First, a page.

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Journal ArticleDOI

Nuclear anomalies, chromosomal aberrations and proliferation rates in cultured lymphocytes of head and neck cancer patients.

01 Feb 2014-Asian Pacific Journal of Cancer Prevention (Asian Pacific Organization for Cancer Prevention)-Vol. 15, Iss: 3, pp 1119-1123
TL;DR: The preliminary results showed that visible spontaneous genomic instability and low rate proliferation in the cultured peripheral lymphocytes of solid tumors could be biomarkers to predict malignancy in early stages.
Abstract: Head and neck cancers (HNC) are extremely complex disease types and it is likely that chromosomal instability is involved in the genetic mechanisms of its genesis. However, there is little information regarding the background levels of chromosome instability in these patients. In this pilot study, we examined spontaneous chromosome instability in short-term lymphocyte cultures (72 hours) from 72 study subjects - 36 newly diagnosed HNC squamous cell carcinoma patients and 36 healthy ethnic controls. We estimated chromosome instability (CIN) using chromosomal aberration (CA) analysis and nuclear level anomalies using the Cytokinesis Block Micronucleus Cytome Assay (CBMN Cyt Assay). The proliferation rates in cultures of peripheral blood lymphocytes (PBL) were assessed by calculating the Cytokinesis Block Proliferation Index (CBPI). Our results showed a significantly higher mean level of spontaneous chromosome type aberrations (CSAs), chromatid type aberration (CTAs) dicentric chromosomes (DIC) and chromosome aneuploidy (CANEUP) in patients (CSAs, 0.0294±0.0038; CTAs, 0.0925±0.0060; DICs, 0.0213±0.0028; and CANEUPs, 0.0308±0.0035) compared to controls (CSAs, 0.0005±0.0003; CTAs, 0.0058±0.0015; DICs, 0.0005±0.0003; and CANEUPs, 0.0052±0.0013) where p<0.001. Similarly, spontaneous nuclear anomalies showed significantly higher mean level of micronuclei (MNi), nucleoplasmic bridges (NPBs) and nuclear buds (NBUDs) among cases (MNi, 0.01867±0.00108; NPBs, 0.01561±0.00234; NBUDs, 0.00658±0.00068) compared with controls (MNi, 0.00027±0.00009; NPBs, 0.00002±0.00002; NBUDs, 0.00011±0.00007).The evaluation of CBPI supported genomic instability in the peripheral blood lymphocytes showing a significantly lower proliferation rate in HNC patients (1.525±0.005552) compared to healthy subjects (1.686±0.009520 ) (p<0.0001). In conclusion, our preliminary results showed that visible spontaneous genomic instability and low rate proliferation in the cultured peripheral lymphocytes of solid tumors could be biomarkers to predict malignancy in early stages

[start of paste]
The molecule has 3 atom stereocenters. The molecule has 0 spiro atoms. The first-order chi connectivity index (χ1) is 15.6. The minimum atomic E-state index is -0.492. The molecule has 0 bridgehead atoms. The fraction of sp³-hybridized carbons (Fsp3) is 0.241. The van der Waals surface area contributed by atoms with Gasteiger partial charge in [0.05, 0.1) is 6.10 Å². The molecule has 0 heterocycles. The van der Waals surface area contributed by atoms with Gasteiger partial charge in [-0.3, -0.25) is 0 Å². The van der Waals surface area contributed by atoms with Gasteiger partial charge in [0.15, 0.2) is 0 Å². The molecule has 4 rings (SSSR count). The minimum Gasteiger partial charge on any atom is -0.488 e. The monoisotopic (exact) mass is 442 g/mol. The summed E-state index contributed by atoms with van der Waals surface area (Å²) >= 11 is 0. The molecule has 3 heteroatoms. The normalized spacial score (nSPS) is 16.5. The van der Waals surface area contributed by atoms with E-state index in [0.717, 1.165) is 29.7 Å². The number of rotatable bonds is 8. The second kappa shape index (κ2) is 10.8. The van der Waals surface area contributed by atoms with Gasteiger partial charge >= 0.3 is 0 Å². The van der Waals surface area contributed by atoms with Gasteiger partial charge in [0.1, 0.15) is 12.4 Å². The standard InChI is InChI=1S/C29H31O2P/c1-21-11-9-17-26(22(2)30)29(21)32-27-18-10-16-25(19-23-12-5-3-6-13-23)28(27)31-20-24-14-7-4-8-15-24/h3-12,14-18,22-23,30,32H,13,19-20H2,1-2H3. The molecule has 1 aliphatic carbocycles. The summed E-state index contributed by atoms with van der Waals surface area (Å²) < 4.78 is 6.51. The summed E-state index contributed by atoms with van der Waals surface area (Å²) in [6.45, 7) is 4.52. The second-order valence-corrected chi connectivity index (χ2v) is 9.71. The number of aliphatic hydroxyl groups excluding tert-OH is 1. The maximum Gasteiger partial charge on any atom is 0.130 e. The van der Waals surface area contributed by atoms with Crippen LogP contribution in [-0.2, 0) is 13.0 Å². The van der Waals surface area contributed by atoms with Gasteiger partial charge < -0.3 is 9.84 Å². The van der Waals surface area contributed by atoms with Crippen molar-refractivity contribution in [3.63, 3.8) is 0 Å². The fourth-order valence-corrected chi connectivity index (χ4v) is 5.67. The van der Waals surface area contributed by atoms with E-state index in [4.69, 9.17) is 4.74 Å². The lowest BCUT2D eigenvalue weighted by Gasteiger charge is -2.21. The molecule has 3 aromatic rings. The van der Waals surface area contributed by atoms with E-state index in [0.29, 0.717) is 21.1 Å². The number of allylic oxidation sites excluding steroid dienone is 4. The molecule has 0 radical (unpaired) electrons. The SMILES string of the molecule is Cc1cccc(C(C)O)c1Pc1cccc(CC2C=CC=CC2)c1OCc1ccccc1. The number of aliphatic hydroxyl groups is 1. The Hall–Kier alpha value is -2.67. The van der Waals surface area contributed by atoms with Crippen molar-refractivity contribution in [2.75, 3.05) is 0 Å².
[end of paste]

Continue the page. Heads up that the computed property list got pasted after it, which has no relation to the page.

Citations
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Journal ArticleDOI
TL;DR: The results demonstrate that increased chromosomal instability along with higher telomere attrition or loss may initiate gross DNA damage and leads to chromosome instability, which is an important mechanism for triggering genomic instability - an important hallmark of cancer cells.
Abstract: One hundred and fifteen cases [Down Syndrome (DS) n = 75, Multiple Congenital Anomalies (MCA) n = 15 and Aplastic Anaemia (AA) n = 25], with respect to their nature of predisposition to cancer, were selected for clinical, cytogenetic and cyto-molecular studies to understand the severity of genomic instability according to the nature of the different diseases. Cytogenetic studies included chromosomal aberration (CA) assays and cytokinesis block micronucleus cytome (CBMN-Cyt) assays. In DS, MCA and AA, average frequencies of nuclear anomalies (NA) were 0.015 ± 0.0006, 0.021 ± 0.00123, 0.031 ± 0.00098, respectively and CA were 0.107 ± 0.003, 0.105 ± 0.008, 0.158 ± 0.006, respectively per metaphase. The extent of genomic instability in patients analysed by CBMN-Cyt assays and CA assays was statistically significant in all groups. Comparatively decreased cytokinesis block proliferation index (CBPI) observed in AA patients of 1.59 ± 0.05, support the assumption that decreased levels of CBPI indicate increased genomic damage. Furthermore, we performed peptide nucleic acid fluorescence in situ hybridisation (PNA FISH) analysis to understand the mechanisms behind genomic instability and telomere dysfunction. PNA FISH showed increased frequencies of telomere signal free ends (0.98 ± 0.13) in individuals with higher genomic instability. Therefore, the results demonstrate that increased chromosomal instability along with higher telomere attrition or loss may initiate gross DNA damage and leads to chromosomal instability, which is an important mechanism for triggering genomic instability – an important hallmark of cancer cells.